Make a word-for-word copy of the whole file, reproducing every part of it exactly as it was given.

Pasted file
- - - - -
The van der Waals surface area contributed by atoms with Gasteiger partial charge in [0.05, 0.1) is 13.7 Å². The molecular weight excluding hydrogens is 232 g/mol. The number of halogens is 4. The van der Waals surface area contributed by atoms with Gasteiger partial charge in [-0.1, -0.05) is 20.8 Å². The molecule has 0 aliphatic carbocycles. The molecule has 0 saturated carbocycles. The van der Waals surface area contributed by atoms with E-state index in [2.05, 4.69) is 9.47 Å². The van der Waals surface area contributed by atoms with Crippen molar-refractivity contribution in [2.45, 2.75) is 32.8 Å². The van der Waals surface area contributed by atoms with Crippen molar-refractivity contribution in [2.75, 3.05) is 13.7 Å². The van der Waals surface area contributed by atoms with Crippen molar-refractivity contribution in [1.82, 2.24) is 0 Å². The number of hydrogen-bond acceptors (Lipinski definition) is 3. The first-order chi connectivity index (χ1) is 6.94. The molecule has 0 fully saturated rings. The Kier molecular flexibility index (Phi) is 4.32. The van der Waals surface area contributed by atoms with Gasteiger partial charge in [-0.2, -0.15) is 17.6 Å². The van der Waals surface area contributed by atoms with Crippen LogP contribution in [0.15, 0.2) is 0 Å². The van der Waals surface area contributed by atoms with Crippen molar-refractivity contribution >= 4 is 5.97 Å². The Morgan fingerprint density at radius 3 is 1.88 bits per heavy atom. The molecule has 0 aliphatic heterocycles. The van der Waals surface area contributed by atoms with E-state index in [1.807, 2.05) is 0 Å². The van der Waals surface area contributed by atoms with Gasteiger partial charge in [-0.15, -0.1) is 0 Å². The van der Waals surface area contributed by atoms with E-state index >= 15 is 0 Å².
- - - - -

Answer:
The van der Waals surface area contributed by atoms with Gasteiger partial charge in [0.05, 0.1) is 13.7 Å². The molecular weight excluding hydrogens is 232 g/mol. The number of halogens is 4. The van der Waals surface area contributed by atoms with Gasteiger partial charge in [-0.1, -0.05) is 20.8 Å². The molecule has 0 aliphatic carbocycles. The molecule has 0 saturated carbocycles. The van der Waals surface area contributed by atoms with E-state index in [2.05, 4.69) is 9.47 Å². The van der Waals surface area contributed by atoms with Crippen molar-refractivity contribution in [2.45, 2.75) is 32.8 Å². The van der Waals surface area contributed by atoms with Crippen molar-refractivity contribution in [2.75, 3.05) is 13.7 Å². The van der Waals surface area contributed by atoms with Crippen molar-refractivity contribution in [1.82, 2.24) is 0 Å². The number of hydrogen-bond acceptors (Lipinski definition) is 3. The first-order chi connectivity index (χ1) is 6.94. The molecule has 0 fully saturated rings. The Kier molecular flexibility index (Phi) is 4.32. The van der Waals surface area contributed by atoms with Gasteiger partial charge in [-0.2, -0.15) is 17.6 Å². The van der Waals surface area contributed by atoms with Crippen LogP contribution in [0.15, 0.2) is 0 Å². The van der Waals surface area contributed by atoms with Crippen molar-refractivity contribution >= 4 is 5.97 Å². The Morgan fingerprint density at radius 3 is 1.88 bits per heavy atom. The molecule has 0 aliphatic heterocycles. The van der Waals surface area contributed by atoms with E-state index in [1.807, 2.05) is 0 Å². The van der Waals surface area contributed by atoms with Gasteiger partial charge in [-0.15, -0.1) is 0 Å². The van der Waals surface area contributed by atoms with E-state index >= 15 is 0 Å².